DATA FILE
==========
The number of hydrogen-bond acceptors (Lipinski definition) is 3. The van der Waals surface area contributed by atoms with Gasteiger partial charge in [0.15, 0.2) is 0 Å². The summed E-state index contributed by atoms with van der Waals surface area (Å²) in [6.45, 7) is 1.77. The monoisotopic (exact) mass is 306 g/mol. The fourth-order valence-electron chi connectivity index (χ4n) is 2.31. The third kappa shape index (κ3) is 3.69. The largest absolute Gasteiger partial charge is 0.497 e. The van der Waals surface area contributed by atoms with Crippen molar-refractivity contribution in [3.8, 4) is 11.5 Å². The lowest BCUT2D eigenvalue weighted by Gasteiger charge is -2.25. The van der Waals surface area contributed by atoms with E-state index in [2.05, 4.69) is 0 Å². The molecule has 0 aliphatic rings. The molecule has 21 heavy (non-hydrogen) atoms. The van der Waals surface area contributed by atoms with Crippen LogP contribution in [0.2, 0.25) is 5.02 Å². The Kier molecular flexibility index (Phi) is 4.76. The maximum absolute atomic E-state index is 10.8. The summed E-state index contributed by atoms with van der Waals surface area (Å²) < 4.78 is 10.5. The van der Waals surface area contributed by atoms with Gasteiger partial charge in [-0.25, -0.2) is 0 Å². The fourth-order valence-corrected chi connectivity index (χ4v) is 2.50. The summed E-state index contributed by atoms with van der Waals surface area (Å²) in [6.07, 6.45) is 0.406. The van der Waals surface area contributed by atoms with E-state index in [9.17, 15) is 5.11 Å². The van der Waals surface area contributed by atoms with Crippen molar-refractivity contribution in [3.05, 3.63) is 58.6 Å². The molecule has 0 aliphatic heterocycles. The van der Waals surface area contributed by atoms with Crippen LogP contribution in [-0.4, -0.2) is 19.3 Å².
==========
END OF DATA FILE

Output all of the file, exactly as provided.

The number of hydrogen-bond acceptors (Lipinski definition) is 3. The van der Waals surface area contributed by atoms with Gasteiger partial charge in [0.15, 0.2) is 0 Å². The summed E-state index contributed by atoms with van der Waals surface area (Å²) in [6.45, 7) is 1.77. The monoisotopic (exact) mass is 306 g/mol. The fourth-order valence-electron chi connectivity index (χ4n) is 2.31. The third kappa shape index (κ3) is 3.69. The largest absolute Gasteiger partial charge is 0.497 e. The van der Waals surface area contributed by atoms with Crippen molar-refractivity contribution in [3.8, 4) is 11.5 Å². The lowest BCUT2D eigenvalue weighted by Gasteiger charge is -2.25. The van der Waals surface area contributed by atoms with E-state index in [2.05, 4.69) is 0 Å². The molecule has 0 aliphatic rings. The molecule has 21 heavy (non-hydrogen) atoms. The van der Waals surface area contributed by atoms with Crippen LogP contribution in [0.2, 0.25) is 5.02 Å². The Kier molecular flexibility index (Phi) is 4.76. The maximum absolute atomic E-state index is 10.8. The summed E-state index contributed by atoms with van der Waals surface area (Å²) < 4.78 is 10.5. The van der Waals surface area contributed by atoms with Gasteiger partial charge in [-0.25, -0.2) is 0 Å². The fourth-order valence-corrected chi connectivity index (χ4v) is 2.50. The summed E-state index contributed by atoms with van der Waals surface area (Å²) in [6.07, 6.45) is 0.406. The van der Waals surface area contributed by atoms with E-state index in [9.17, 15) is 5.11 Å². The van der Waals surface area contributed by atoms with Crippen molar-refractivity contribution in [3.05, 3.63) is 58.6 Å². The molecule has 0 aliphatic heterocycles. The van der Waals surface area contributed by atoms with Crippen LogP contribution in [-0.4, -0.2) is 19.3 Å².